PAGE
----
Working at a vote center in the District of Columbia’s June primary, I saw firsthand how administrative shortcomings can deprive voters of absentee voting options and overwhelm polling places. DC’s experience echoes several other states where voters have encountered severe obstacles amid the pandemic and widespread civil unrest.
The first lesson from the primaries is that the pandemic is causing demand for absentee voting to skyrocket, and election administrators must be prepared. In DC, the Board of Elections did not properly test or repair its system for submitting absentee ballot requests, so the system simply did not work for some voters, and for others it appears to have sent their requests into the ether. Working at a vote center, I personally assisted many voters who wanted to vote absentee but did not receive their ballots in time. Untold others surely gave up and did not vote at all.
Now is the time for every city to be stress-testing its absentee ballot capabilities, communicating procedures to voters and providing transparency about how absentee ballots will be processed and tabulated. To wait until tens of thousands of requests start pouring in to see whether the system works is not a viable strategy.
Second, it is embarrassing and unacceptable that citizens of the capital of the world’s leading democracy were forced to wait in massive lines for hours simply to cast votes. Most of these failures were due to DC officials’ mistake of drastically reducing in-person polling locations for the primary. Instead of the more than 140 polling places it would normally operate, DC conducted in-person voting at just 20 vote centers – an 86 percent reduction in the number of Election Day voting locations. And the crowds were compounded by the absentee ballot failures, which unnecessarily forced thousands of voters to go to the polls in person.
Frustratingly, the problems in DC were both predictable and preventable.
Two months earlier, Wisconsin’s biggest city, Milwaukee, closed 175 of its 180 polling sites for the primary election. These mass closures led to wildly excessive wait times for Election Day voters. After Wisconsin’s failures were widely publicized, legislators and election officials across the country should have been on notice about the need for appropriate action to ensure voters can safely and speedily cast ballots in this year’s elections. DC appears not to have learned from the cities that came before it.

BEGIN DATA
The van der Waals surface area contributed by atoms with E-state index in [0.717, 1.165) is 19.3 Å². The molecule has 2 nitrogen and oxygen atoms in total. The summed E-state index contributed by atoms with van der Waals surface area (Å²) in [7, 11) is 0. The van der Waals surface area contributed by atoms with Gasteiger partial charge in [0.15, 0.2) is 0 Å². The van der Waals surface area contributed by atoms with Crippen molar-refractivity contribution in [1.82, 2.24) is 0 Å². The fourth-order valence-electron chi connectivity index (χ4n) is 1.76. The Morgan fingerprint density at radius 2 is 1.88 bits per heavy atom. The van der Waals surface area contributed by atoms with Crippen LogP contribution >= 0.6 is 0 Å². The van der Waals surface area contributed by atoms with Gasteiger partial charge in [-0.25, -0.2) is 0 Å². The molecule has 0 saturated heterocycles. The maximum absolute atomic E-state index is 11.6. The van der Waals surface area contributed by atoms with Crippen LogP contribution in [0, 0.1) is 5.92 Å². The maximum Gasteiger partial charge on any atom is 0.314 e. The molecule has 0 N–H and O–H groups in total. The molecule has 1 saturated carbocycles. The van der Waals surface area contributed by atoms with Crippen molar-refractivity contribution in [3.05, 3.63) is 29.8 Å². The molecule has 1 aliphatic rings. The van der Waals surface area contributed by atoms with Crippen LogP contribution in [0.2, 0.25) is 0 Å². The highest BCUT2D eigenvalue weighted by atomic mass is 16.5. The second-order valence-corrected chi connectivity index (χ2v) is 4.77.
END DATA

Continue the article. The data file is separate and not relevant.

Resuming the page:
In this environment, Election Day efficiency is all about poll workers: without enough poll workers, there won’t be enough polling places. Like almost every other city in the United States, it was clear that DC was going to lose a huge percentage of its poll workers in the primaries, because they skew older and are at higher risk for COVD-19. Those losses materialized as expected, but the Board of Elections did not recruit new poll workers, even with many college and high school students unexpectedly home and largely unoccupied.
Even now, the DC Board of Elections after-action report says its strategy will be to use more of its “experienced” poll workers for November. That’s not going to work. Election administrators need to increase poll worker pay and start advertising right now for a new crop of individuals to work the general election.
The urgent need for action by state and local leaders is not limited to any particular party or ideology. DC is led by Democrats and has a well-earned reputation for valuing and protecting voting rights. Nonetheless, severe problems arose in DC, as they did in primary states across the political spectrum, from “blue” Maryland to “purple” Pennsylvania to “red” Georgia.
Election officials must use lessons learned from these primaries – those that did well and those that struggled – to begin preparing now for the challenges of high turnout and social distancing in November. There is no time to lose.
Without immediate action, the system will break down in the general election, and that will suppress citizens’ right to vote. This bureaucratic form of voter suppression must be prevented, both in the District of Columbia and throughout the nation.